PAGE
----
STRONG PASSWORDS REAP REWARDS
Just as a deadbolt lock provides better home protection than a simple screen hook, a well-chosen password is more effective in preventing unauthorized access to a judiciary information system than a weak one. According to a global security report by Trustwave, weak passwords were a factor in 31% of the 691 compromises analyzed as part of their research.
Taking a closer look, the compromises were effective because end users created easily guessed passwords, such as “123456” and “Password”; left default passwords intact (e.g., a wireless router’s password pre-selected by its vendor had not been changed); and used “remember my password” functions on browsers, which sometimes can be compromised by malicious software intent on stealing this information. It is especially important for passwords that protect your sensitive accounts, such as Judiciary Enterprise Network Information Exchange (JENIE2) or an online banking account, to be difficult to guess, periodically changed, and well-protected (e.g., not shared or written down where a casual observer can see them).
What makes a password strong?
Collectively, complexity, length, and expiration (also known as “aging”) contribute to a password’s strength. Understanding these characteristics positions you to create a strong password when you get a new account or when you need to change a password.
Complexity: Because there are more possible combinations, passwords constructed from a variety of character types are more diffi-cult to guess. Password complexity requirements vary from system to system, but it is recommended that passwords include a mix of:
Upper and lower case letters (i.e., A-Z, a-z),
Numbers (i.e., 0-9), and
Non-alpha-numeric characters (e.g., $%^).
Length: In general, the longer the password, the more difficult it is to compromise because there are more possibilities that a hacker needs to try in order to successfully access a user’s account. While longer is better, too long may lead to poor password management practices, such as writing passwords down or not changing them periodically. To balance ease of use with security, a complex pass-word that is at least eight characters long is generally considered a reasonable middle ground for the typical end user.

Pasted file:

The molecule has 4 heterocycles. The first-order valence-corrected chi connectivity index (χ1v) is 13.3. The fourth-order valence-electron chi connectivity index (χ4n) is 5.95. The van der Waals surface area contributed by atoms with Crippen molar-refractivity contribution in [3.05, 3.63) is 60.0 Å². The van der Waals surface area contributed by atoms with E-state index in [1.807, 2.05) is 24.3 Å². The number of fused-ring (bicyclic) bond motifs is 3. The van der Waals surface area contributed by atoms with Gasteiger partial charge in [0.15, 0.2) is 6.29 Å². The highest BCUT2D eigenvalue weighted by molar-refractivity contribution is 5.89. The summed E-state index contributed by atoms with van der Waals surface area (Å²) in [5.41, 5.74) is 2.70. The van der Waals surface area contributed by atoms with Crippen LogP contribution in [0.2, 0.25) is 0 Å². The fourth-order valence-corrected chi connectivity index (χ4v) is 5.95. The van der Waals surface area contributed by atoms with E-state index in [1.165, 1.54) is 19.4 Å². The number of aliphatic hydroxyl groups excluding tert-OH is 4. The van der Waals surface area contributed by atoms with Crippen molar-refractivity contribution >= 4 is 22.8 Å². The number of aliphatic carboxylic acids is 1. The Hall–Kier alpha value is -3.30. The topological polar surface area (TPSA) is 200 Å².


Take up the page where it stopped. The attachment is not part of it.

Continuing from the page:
Password Expiration: It is important to understand that changing passwords is an important part of keeping your passwords strong and secure. In the event that a password is compromised, it can be readily used for the entire time frame in which it is valid. Periodi-cally changing it limits this window. While some systems permit a user to change a password at the user’s discretion, e.g., Yahoo! Mail or Facebook, most corporate systems, such as JENIE, require the user to conform to a defined schedule.
It is recommended that passwords expire within 180 days
Can I Check to Find Out How Safe a Password Is?
Password checkers, such as the one below, evaluate your password’s strength:
How Can I Remember Multiple Complex Passwords That I Frequently Change?
One way is to select a strong, easy to memorize password as a “core”. Then add numbers and special characters in front, inside or at the end of the core. For each application or system add a different character, such as “E” for email or “F” for Finance.
For example: Use lines from a childhood verse or a favorite song (e.g. My country tis of thee) plus numbers and characters.
Core Password: M2ctot&
Email Password: M2ctot&E
Finance Password: M2ctot&F
How can you avoid common password mistakes?
The link to this tip of the month is on our JNet Security Awareness Resources
For additional information on selecting strong passwords and protecting them, see the brochure Guide to Creating and Protecting Strong Passwords.